Hi, I’m a stay-at-home dad in a television show or movie and the thing I think about most is doing sex. Specifically, I’m worried that my wife doesn’t want to do sex with me anymore because instead of expressing my manliness by driving hard bargains and winning bread, I change diapers and wash dishes all day.

When I’m not grumpily contemplating whether my wife thinks I’m a eunuch because I spend most of my time raising our children, one thing I’m definitely not doing is shaving or combing my hair. That’s right, you’ll recognize me instantly by my ruffled hair, which is perfect for running my fingers through when I’m stressed out, and my patchy stubble. You see, I’m scruffy because having facial hair is the only thing left that makes me feel like a man and also I’ve given up on grooming and everything else. And yes, that means I’ve also put on a few pounds so I’m a little soft around the middle, but I’m not so disgusting that the moms at school pick-up don’t think I’m kind of adorable.

My wife and kids might describe me as moody and a bit detached at times, but that’s mostly because I’m thinking about that half-finished screenplay in the drawer of my bedside table/the punk rock band I used to play in before my wife got pregnant when we were nineteen/the independent brewery I started out of my garage that did well at first but fizzled out when more competitors moved in.

When I’m not moody though, the word that probably describes me best is frazzled. Yes, I’m often frazzled in a way that emphasizes how difficult caring for children can be. And, because of entrenched gender norms that have traditionally classified childcare and homemaking as feminine tasks, my frazzledness often manifests in stereotypically feminine ways just so you won’t miss the underlying subtext. That subtext is, of course, that I am constantly questioning my masculinity and worrying about how all of this is going to affect the amount and quality of sexual intercourse I’m having.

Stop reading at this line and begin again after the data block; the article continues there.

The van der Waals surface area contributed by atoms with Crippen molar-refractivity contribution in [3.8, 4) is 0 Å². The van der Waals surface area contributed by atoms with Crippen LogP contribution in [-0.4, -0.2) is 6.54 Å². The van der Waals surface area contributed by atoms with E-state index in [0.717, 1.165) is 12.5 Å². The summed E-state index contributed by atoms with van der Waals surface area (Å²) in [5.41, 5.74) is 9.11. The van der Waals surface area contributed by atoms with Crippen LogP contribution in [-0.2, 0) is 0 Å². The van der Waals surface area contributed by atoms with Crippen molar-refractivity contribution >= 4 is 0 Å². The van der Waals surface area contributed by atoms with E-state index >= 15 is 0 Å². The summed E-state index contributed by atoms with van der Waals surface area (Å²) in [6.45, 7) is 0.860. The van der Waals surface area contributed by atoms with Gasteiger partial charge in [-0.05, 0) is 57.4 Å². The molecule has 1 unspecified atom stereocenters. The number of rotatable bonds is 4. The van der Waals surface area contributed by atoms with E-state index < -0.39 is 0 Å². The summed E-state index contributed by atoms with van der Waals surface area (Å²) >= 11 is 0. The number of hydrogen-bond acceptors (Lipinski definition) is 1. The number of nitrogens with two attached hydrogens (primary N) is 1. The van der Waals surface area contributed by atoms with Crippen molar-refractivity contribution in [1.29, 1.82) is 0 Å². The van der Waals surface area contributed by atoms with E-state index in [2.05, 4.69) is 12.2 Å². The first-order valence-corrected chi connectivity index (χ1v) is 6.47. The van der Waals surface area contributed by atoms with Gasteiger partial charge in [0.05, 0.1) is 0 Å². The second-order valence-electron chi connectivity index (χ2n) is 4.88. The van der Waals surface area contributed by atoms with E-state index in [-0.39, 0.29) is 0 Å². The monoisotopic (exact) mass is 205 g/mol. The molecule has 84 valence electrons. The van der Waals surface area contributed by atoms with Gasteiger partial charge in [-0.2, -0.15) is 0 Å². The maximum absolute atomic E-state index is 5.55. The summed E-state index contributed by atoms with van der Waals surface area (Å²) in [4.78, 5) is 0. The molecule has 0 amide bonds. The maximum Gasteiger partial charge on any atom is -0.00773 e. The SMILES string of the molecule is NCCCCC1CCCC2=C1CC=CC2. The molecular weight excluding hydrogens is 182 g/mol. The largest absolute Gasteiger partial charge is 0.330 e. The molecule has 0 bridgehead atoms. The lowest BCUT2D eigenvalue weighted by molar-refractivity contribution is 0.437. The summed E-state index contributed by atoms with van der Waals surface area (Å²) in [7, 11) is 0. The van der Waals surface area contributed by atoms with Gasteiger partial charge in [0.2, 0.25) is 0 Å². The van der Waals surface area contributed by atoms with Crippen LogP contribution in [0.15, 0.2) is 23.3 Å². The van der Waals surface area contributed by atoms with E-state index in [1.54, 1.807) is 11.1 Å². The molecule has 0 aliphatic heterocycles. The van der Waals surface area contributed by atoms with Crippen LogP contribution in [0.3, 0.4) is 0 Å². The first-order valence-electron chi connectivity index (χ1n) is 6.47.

However, despite being a mess in many ways, I’m a genuinely good parent. I love my kids more than anything. Don’t believe me? Just look at the touching moments I share with my kids amidst all the self-loathing. We also laugh together, the kids and me. Oh, do we laugh. But not in a raucous way, it’s just that we share things. Secrets and such.

But those little moments pale in comparison to the one big moment. You know the one. It happens the day after the simmering feud with my wife finally comes to a head. What was merely a misunderstanding about who was supposed to pick the kids up from sports practice turned into something more and before you know it I’m screaming at my wife in the kitchen, “Do you even love me anymore?” I spend the night on the couch tossing, turning, and running my fingers through my disheveled hair. In the morning, we barely speak. Luckily though, we find something to take our minds off our problems when my daughter or son must face down self-doubt at their school concert/big game/dance recital/sixth grade graduation.

Just before the event, I put my arm around his/her shoulder and tell him/her about the time I was scared and thought I couldn’t do it. That time was, of course, when the nurse handed him/her to me in the delivery room. I was terrified, I tell him/her, but I put one foot in front of the other and just focused on my breathing and here we are today. Then we smile and cry. And he/she nails the solo/wins the game/gets a standing ovation/delivers a perfect speech as I look on and think to myself that no writing award/rock concert/small independent brewery could ever match this moment.

As we bask in the glow of our shared parenting triumph, I reach over and grasp my wife’s hand. We share a look of love and understanding. In that moment, I know that everything is going to be alright and, most importantly, we are going to do sex later.